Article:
Inducted into the American Quarter Horse Hall of Fame in 2014
Leo San, foaled in 1949, was by Leo and out of San Sue Darks by San Siemon. He was bred by H.H. Darks of Wetumka, Oklahoma. Gordon B. Howell, a pedigree student and longtime breeder from El Paso, Texas, was looking for exactly those bloodlines when he found Leo San as an 8-year-old in 1957.
Howell bought Leo San and began building a broodmare band to complement the sorrel stallion, including Peppy Belle, the dam of Peppy San and Mr San Peppy.
“He was a horse with a tremendous amount of action, and he was a tremendous athlete – very agile despite his size,” Howell told the Quarter Horse Journal in January 1970. “He was broke to ride and very gentle with a wonderful disposition. He passed that disposition on to his get. Anybody could handle the horse under normal circumstances.”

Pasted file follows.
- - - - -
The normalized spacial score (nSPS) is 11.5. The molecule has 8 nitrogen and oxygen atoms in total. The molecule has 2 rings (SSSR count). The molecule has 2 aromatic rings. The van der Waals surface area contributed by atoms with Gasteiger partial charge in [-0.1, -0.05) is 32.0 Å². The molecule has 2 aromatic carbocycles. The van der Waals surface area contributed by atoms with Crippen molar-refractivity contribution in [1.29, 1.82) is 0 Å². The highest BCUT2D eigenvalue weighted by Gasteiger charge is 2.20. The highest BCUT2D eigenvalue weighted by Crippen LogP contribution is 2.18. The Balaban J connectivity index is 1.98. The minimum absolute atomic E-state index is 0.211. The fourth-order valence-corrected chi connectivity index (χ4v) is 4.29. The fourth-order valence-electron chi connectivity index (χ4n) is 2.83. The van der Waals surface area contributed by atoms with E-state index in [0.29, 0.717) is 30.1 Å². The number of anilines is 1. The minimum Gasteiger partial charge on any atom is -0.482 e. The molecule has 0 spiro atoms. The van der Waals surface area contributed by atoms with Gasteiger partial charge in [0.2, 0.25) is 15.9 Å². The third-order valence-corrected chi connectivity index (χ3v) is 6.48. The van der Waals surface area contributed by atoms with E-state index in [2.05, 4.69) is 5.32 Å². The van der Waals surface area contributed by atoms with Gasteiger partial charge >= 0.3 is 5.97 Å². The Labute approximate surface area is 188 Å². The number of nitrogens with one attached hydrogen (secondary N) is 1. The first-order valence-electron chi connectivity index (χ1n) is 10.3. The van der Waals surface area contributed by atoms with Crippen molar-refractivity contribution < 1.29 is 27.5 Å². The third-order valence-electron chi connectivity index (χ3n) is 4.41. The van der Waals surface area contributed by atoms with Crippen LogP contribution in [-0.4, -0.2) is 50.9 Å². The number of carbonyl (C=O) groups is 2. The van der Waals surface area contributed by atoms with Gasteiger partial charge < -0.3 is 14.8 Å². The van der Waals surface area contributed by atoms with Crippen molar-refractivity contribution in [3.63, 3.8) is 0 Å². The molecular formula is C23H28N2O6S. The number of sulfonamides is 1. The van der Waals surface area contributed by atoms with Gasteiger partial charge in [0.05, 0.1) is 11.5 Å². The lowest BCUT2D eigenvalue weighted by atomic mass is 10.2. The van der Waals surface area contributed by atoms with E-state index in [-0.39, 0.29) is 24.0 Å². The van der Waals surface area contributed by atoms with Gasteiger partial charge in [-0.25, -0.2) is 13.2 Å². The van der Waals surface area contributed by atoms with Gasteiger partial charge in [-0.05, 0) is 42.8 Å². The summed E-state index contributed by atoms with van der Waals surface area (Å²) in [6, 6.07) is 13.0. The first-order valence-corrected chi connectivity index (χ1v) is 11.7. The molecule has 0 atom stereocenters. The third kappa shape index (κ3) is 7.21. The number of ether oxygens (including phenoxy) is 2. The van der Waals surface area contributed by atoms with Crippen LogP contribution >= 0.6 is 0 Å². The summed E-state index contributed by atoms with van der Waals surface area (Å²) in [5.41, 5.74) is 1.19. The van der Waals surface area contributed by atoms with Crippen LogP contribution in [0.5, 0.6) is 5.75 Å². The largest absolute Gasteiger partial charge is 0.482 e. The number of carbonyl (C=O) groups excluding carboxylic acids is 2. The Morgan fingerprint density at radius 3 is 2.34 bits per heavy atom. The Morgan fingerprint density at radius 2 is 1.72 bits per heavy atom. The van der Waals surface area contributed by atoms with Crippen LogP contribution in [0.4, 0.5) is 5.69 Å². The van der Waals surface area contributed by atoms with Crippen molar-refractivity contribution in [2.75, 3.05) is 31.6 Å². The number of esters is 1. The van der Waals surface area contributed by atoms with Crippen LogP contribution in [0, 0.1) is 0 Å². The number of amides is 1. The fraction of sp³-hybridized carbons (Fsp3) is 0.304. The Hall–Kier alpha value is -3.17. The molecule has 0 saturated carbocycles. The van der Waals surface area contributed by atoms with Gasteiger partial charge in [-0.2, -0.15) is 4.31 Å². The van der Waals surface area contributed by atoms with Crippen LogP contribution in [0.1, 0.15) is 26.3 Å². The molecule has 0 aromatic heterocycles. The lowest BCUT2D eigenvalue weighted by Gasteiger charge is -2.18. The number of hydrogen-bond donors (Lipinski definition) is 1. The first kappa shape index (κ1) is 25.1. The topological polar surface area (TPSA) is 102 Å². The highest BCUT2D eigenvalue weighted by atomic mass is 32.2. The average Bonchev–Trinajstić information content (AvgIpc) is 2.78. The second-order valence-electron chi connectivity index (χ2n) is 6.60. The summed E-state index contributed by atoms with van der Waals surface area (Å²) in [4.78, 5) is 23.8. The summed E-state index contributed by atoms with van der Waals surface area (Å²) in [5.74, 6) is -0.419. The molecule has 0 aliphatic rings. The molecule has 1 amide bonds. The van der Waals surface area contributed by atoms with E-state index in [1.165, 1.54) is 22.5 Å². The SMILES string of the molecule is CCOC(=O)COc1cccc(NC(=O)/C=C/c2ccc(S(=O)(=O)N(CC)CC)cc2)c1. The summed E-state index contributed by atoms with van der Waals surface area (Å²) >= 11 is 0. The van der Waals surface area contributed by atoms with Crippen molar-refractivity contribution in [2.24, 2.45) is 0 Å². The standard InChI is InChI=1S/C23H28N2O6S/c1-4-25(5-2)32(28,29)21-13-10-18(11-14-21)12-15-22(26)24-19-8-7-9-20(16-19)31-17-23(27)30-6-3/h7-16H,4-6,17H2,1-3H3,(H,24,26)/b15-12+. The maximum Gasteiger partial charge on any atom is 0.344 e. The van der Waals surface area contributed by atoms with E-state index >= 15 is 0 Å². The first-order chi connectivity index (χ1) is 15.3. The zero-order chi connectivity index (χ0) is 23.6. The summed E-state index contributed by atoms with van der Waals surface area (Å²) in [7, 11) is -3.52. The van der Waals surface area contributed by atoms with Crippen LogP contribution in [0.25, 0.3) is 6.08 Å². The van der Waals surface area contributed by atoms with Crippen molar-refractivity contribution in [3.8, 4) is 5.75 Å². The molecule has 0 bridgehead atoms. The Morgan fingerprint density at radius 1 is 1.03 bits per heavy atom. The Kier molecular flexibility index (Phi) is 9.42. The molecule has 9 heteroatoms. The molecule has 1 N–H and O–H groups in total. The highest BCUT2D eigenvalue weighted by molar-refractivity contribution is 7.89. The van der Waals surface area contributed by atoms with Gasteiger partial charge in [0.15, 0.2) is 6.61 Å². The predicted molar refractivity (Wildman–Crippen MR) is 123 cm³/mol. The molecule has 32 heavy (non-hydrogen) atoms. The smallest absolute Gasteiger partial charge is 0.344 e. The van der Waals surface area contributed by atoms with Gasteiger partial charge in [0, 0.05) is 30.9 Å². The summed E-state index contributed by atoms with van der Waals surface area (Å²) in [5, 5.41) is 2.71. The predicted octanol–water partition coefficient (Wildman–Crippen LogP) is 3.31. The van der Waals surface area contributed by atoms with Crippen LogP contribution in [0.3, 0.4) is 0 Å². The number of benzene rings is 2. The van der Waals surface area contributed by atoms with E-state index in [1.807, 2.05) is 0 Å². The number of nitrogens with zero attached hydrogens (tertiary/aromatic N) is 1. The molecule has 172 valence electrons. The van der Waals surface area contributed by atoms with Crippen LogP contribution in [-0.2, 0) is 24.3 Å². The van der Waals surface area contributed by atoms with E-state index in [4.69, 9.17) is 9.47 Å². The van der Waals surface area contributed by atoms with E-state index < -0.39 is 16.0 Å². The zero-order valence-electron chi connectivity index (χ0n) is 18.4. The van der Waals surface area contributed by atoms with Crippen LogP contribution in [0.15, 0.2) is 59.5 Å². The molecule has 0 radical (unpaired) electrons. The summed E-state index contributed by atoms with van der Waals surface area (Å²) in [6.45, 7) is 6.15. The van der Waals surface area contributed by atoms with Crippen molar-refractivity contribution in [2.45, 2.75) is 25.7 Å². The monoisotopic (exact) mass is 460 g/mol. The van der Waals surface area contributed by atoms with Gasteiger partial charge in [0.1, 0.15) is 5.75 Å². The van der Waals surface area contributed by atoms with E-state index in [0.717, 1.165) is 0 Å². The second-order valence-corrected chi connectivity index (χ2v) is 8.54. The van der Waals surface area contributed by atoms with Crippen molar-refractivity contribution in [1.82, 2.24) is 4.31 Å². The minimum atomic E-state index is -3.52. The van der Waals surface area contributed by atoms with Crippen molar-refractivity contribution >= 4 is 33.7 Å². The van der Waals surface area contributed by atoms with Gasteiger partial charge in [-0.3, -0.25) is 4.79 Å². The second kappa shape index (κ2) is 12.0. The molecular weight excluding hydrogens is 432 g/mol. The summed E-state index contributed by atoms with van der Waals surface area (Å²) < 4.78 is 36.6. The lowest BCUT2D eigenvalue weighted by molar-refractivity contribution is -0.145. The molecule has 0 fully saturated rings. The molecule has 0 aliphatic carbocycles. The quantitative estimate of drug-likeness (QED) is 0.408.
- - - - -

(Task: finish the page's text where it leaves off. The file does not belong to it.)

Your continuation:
Leo San earned nearly $750 in National Cutting Horse Association competition, in an era when first place might earn just a few dollars.
Foals sired by Leo San earned 1,671 AQHA points in halter and 1,497 points in all performance divisions. He sired one world champion and the earners of $14,329 on the racetrack. His foals were shown in every AQHA event, and in NCHA competition, they earned $219,890.15 – again in an era of smaller purses.
Leo San died of a heart attack in 1968, but Howell used Leo San daughters to continue his breeding program. As late as 1999 – 31 years after the stallion’s death – he was still ranked among the top 10 paternal sires of American Quarter Horses. He was also an outstanding sire of dams. His daughter’s foals earned points and money in NCHA, National Reining Horse Association, National Reined Cow Horse Association, Palomino Horse Breeders of America and the International Buckskin Horse Association – plus $245,221 on the track.
Leo San was inducted into the American Quarter Horse Hall of Fame in 2014.